While performing its first task, the committee recognized the desirability of objective criteria upon which to base its evaluation, but it became immediately apparent that no objective criteria were available. Therefore, the committee determined that the most reasonable approach would be to use the professional expertise and experience of its members to assess whether a specific provision or design criterion would offer a design professional “reasonable flexibility and creativity” in achieving the desired secu-
rity and physical protection objectives. If it did not, the provision was considered overly prescriptive and alternative language proposed. If it did, this was noted but the committee often provided clarifying language. The results of the committee’s line-by-line review of the ISC Security Design Criteria, made available to the sponsor and not included in this report, are presented in a two-column, commentary format with the language of the criteria in the left column and any comments from the committee or proposed changes to that language in the right column. Besides commenting on the specific provisions of the ISC Security Design Criteria, the committee also addressed the broader issue of performance-based design, as required by the second task with which it was charged.
Performance-based regulatory processes link specific design requirements for a building to broader social, political, or economic goals. For the most part, this kind of guidance is absent from the ISC Security Design Criteria. In Chapter 2 below the committee expands on the performance-based design process, describing the steps necessary for the ISC to design a meaningful performance-based process for design of security-related mitigation of blast effects.
During its review, the committee noted that the ISC Security Design Criteria do not contain enough background information on how blasts affect buildings and people to provide a context for a security design process that can be implemented without prescriptive requirements. Chapter 3 therefore proposes a primer on blast effects on buildings and people for users of the ISC criteria that describes the nature of explosives, the effects of explosions on buildings and people, and design strategies to improve protection. This material is written primarily for the reader without specialized experience or training in blast design. It includes information that will be useful to officials from GSA and other federal agencies and their architects, engineers, and tenants (among others). This chapter addresses the third task with which the committee was charged.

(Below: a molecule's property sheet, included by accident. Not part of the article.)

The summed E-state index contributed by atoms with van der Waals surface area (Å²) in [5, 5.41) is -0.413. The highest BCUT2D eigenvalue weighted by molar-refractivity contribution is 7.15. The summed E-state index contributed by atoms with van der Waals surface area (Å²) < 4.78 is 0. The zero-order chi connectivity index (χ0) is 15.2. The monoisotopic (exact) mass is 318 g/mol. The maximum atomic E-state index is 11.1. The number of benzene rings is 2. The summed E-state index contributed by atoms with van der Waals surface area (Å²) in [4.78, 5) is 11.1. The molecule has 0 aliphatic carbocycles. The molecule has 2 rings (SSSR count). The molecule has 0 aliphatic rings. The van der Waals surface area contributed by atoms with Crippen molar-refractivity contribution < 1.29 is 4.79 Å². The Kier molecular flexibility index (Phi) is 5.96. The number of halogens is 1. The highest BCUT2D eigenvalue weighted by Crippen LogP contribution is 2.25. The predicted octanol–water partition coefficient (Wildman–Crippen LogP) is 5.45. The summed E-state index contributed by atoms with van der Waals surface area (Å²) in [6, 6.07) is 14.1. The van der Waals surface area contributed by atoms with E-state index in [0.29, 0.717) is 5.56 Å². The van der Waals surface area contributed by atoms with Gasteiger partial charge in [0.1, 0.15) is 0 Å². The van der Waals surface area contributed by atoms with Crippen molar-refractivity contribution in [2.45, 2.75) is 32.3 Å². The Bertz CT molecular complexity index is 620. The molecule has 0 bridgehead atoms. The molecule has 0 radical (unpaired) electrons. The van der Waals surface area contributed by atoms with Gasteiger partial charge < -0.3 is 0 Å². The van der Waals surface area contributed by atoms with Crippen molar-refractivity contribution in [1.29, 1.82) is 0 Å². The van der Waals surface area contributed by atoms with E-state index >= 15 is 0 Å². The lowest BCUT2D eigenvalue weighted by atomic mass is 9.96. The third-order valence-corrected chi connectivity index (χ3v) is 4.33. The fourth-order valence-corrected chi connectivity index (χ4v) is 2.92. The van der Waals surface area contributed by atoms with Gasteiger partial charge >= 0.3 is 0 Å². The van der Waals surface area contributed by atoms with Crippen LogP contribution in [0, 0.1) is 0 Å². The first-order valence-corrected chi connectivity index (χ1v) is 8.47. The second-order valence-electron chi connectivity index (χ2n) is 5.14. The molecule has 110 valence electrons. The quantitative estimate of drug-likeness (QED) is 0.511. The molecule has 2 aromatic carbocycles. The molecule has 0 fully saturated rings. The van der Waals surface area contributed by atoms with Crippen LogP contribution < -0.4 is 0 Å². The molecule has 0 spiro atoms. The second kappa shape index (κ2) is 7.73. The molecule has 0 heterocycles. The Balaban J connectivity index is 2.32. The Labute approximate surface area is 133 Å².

The results of the committee’s assessment and its recommendations are presented in Chapter 4. The recommendations are presented in two groups. The first are those the committee believes can and should be implemented in the short term to help maximize comprehension and usage of the important security concepts in the criteria with minimum effort. The second group addresses fundamental ways the ISC Security Design Criteria could be improved in the longer term through both amendments and improvements to government oversight of their application.
Clinton, William Jefferson. 1995. Executive Order 12977, Interagency Security Committee. Washington, D.C.: The White House.
DOJ (Department of Justice). 1995. Vulnerability Assessment of Federal Facilities. Washington, D.C.: U.S. Department of Justice.
ISC (Interagency Security Committee). 2001. ISC Security Design Criteria for New Federal Office Buildings and Major Modernization Projects. Washington, D.C.: General Services Administration.